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Ohio State University logo Recognizing Excellence

2008 - 2009
University Distinguished Lecturer

The University Distinguished Lecture Series annually recognizes two senior faculty for their outstanding academic achievement, particularly, but not exclusively, in research, scholarship or creative activity. Each recipient presents a scholarly lecture, open to the university community and to the public, followed by a reception. The lecturer receives an award of $5,000 from the Office of Academic Affairs to be spent in support of an academic program or project of his or her choice.

Recognizing Excellence at Ohio State

Current University Awards winners

Previous University Awards winners

Click or scroll down the page to read winner's bio.

The Original Bush v. Gore: An Historical Perspective on Disputed Elections
Streaming Video

October 14, 2008,
4:30 p.m. EST
Wexner Center Film/Video Theater
1871 North High Street

Edward B. Foley
Robert M. Duncan/Jones Day Designated Professor in Law
Director of Election Law @ Moritz
Moritz College of Law

Edward “Ned” Foley is to election law scholarship what Kevin Spacey is to acting — a master of his craft, yet without being flashy or boastful. Foley, the Robert M. Duncan/Jones Day Designated Professor in Law, has earned a reputation as having a balanced view in an often contentious and partisan field. He has been able to impart his views and research in a way that engages ordinary citizens, journalists, politicians and other academics.

“I found that Ned is a very neat mix of intellectual firepower and humility,” wrote one faculty nominator. “He has been a great mentor and role model and has helped me connect the practical and the theoretical in my own work.”

Foley has published numerous books, papers, articles, essays and reviews on election law, including the 1994 article “Equal Dollars per Voter: A Constitutional Principle of Campaign Finance” in the Columbia Law Review that to this day is one of the most influential writings on the subject. “The Future of Bush v. Gore,” which he published last year in Ohio State’s own Law Journal, aims for similar influence on its particular topic.

Foley is often tapped for his expertise to headline national symposiums as one of the foremost authorities in the field. And the establishment under his leadership of the Election Law@Moritz Web site, a non-partisan information source about the legal aspects of the electoral process, has transformed Ohio State into a leader among election law resources.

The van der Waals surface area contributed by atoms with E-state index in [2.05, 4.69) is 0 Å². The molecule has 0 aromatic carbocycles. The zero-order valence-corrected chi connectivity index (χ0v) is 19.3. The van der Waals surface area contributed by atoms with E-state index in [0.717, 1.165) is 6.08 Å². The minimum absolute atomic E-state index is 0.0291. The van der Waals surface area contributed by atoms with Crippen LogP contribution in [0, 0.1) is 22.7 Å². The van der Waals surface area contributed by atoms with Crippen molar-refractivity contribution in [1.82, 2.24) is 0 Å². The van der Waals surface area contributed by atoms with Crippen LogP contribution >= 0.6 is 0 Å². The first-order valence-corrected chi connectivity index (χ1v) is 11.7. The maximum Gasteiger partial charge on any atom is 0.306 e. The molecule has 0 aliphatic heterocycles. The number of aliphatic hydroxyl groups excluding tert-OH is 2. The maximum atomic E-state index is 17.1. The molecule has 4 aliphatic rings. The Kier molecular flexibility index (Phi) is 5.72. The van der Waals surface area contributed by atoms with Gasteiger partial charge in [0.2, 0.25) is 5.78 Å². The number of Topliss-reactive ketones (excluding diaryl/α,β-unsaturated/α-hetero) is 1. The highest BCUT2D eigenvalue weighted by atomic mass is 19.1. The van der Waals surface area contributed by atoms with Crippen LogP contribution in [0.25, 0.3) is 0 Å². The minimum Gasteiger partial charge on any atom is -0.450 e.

“The commentary it publishes — including quite conspicuously Foley’s own very frequent contributions — are of remarkably consistent high quality,” another nominator wrote.

Foley earned his bachelor’s in history, graduating magna cum laude, from Yale in 1983 and his law degree from Columbia University in 1986. He joined the Moritz College of Law faculty in 1991.

Seasonal Rhythms in Sex and Death: A Time to be Born and a Time to Die
Streaming Video

February 19, 2009
4:30 p.m.
130 Saxbe Auditorium, Moritz College of Law
55 West Twelfth Avenue

Randy J. Nelson
Distinguished Professor of Social and Behavioral Sciences
Director, Neuroscience Graduate Studies

To hear his colleagues talk, Randy Nelson is an academic superhero. Not only does he have two PhDs , which he earned simultaneously from the University of California at Berkeley, but he has more than 250 peer-reviewed articles and a best-selling textbook to his credit. On top of that, he is a beloved and rigorous teacher, an in-demand lecturer and public speaker at a variety of venues.

“Randy has been the proverbial good citizen in serving the scientific community both locally and nationally,” noted one nominator. “He is a leading luminary in several areas of behavioral biology, a truly outstanding scientist with a most distinguished past and a promising future.”

Nelson’s research has been influential in shaping the modern interdisciplinary field of Behavioral Endocrinology, which examines the interaction between hormones and behavior. He is particularly known for his work on discovering the biological mechanisms underlying aggression.

“This is a human dynamo at work,” said another colleague. “In short, I cannot think of anyone, at any university, who has done more than Randy to advance our understanding of how hormones alter behavior and how experience affects hormones. It also helps that he is one of the funniest people I know.”

Nelson earned a PhD in Psychology in 1983 and a PhD in Endocrinology from UC Berkeley in 1984. He was a member of the faculty at Johns Hopkins University for 14 years before coming to Ohio State in 2000.


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